What is case law?
“Case law” refers to the collection of court rulings interpreting a particular statute. Federal laws like the Individuals with Disabilities Education Act (IDEA), Section 504 of the Rehabilitation Act of 1973 (Section 504) and the ADA Amendments Act of 2008 (ADA) can’t address every aspect of special education disputes that may arise between a district and the parent of a child with a disability. That’s where the courts come in. Federal judges decide how the statutory requirements should apply in a particular case, and other judges look to that decision when deciding cases that have similar facts. This collection of case law helps predict how a court would resolve a similar dispute. “Case law” does not mean state due process decisions or Letters of Finding from the Office of Civil Rights.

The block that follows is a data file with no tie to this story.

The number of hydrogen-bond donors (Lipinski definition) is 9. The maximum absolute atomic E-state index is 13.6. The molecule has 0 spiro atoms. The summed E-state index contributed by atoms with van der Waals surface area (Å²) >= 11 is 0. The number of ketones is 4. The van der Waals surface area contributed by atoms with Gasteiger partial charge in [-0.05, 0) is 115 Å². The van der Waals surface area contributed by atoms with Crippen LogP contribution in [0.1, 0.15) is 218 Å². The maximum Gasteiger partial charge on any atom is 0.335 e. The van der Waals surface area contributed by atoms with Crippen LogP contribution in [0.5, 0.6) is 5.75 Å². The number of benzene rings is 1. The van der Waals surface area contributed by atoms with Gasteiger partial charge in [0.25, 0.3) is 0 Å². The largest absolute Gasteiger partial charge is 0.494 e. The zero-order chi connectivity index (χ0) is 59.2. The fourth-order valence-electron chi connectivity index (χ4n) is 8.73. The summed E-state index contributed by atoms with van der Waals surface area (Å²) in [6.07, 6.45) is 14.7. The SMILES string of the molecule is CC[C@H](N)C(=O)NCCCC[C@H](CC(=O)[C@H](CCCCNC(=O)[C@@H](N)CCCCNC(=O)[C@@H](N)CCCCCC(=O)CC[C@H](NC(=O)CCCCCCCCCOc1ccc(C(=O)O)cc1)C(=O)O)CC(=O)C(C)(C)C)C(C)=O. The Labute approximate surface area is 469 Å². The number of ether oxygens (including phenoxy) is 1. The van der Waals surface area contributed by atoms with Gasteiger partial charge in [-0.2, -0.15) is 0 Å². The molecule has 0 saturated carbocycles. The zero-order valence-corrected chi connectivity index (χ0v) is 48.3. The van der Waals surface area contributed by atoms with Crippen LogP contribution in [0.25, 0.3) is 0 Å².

What does “exhaustion of administrative remedies” mean?
“Exhaustion of administrative remedies” (often called “exhaustion”) is a requirement under the IDEA. The general rule is that parents seeking relief for an alleged denial of FAPE can’t simply go to court and sue the district. Instead, parents must file a due process complaint, participate in an impartial hearing before an independent hearing officer, and receive a final decision on the merits of the case. Once a parent has done everything they can to obtain relief in a due process proceeding, they have exhausted their rights before a hearing officer, they may bring a lawsuit in court to appeal any unfavorable component of the decision. This exhaustion requirement applies to all IDEA claims, as well as Section 504 and ADA claims that allege a denial of FAPE.